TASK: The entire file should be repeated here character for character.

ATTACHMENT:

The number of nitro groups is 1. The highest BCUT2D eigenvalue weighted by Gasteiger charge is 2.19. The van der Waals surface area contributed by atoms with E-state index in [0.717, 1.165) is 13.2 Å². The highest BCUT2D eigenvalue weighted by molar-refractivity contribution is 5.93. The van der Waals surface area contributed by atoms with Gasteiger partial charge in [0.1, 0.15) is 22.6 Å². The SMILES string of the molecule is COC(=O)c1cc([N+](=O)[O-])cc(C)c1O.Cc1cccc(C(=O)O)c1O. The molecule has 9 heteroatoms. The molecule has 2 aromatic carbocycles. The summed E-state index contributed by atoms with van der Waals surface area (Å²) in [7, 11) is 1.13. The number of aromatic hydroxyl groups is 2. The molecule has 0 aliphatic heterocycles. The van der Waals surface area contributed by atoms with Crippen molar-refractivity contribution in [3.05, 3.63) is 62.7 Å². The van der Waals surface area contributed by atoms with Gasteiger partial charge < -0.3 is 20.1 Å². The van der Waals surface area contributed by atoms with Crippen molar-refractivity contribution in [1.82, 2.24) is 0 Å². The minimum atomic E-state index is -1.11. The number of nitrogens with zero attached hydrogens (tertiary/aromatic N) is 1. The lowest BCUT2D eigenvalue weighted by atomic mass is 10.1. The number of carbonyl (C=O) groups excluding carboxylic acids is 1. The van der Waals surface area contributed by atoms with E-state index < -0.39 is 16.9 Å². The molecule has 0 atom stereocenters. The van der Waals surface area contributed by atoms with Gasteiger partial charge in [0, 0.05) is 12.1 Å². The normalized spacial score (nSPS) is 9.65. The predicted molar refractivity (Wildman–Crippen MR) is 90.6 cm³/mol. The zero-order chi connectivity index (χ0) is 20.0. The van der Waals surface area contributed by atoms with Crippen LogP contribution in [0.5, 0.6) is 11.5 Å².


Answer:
The number of nitro groups is 1. The highest BCUT2D eigenvalue weighted by Gasteiger charge is 2.19. The van der Waals surface area contributed by atoms with E-state index in [0.717, 1.165) is 13.2 Å². The highest BCUT2D eigenvalue weighted by molar-refractivity contribution is 5.93. The van der Waals surface area contributed by atoms with Gasteiger partial charge in [0.1, 0.15) is 22.6 Å². The SMILES string of the molecule is COC(=O)c1cc([N+](=O)[O-])cc(C)c1O.Cc1cccc(C(=O)O)c1O. The molecule has 9 heteroatoms. The molecule has 2 aromatic carbocycles. The summed E-state index contributed by atoms with van der Waals surface area (Å²) in [7, 11) is 1.13. The number of aromatic hydroxyl groups is 2. The molecule has 0 aliphatic heterocycles. The van der Waals surface area contributed by atoms with Crippen molar-refractivity contribution in [3.05, 3.63) is 62.7 Å². The van der Waals surface area contributed by atoms with Gasteiger partial charge < -0.3 is 20.1 Å². The van der Waals surface area contributed by atoms with Crippen molar-refractivity contribution in [1.82, 2.24) is 0 Å². The minimum atomic E-state index is -1.11. The number of nitrogens with zero attached hydrogens (tertiary/aromatic N) is 1. The lowest BCUT2D eigenvalue weighted by atomic mass is 10.1. The number of carbonyl (C=O) groups excluding carboxylic acids is 1. The van der Waals surface area contributed by atoms with E-state index < -0.39 is 16.9 Å². The molecule has 0 atom stereocenters. The van der Waals surface area contributed by atoms with Gasteiger partial charge in [0, 0.05) is 12.1 Å². The normalized spacial score (nSPS) is 9.65. The predicted molar refractivity (Wildman–Crippen MR) is 90.6 cm³/mol. The zero-order chi connectivity index (χ0) is 20.0. The van der Waals surface area contributed by atoms with Crippen LogP contribution in [0.5, 0.6) is 11.5 Å².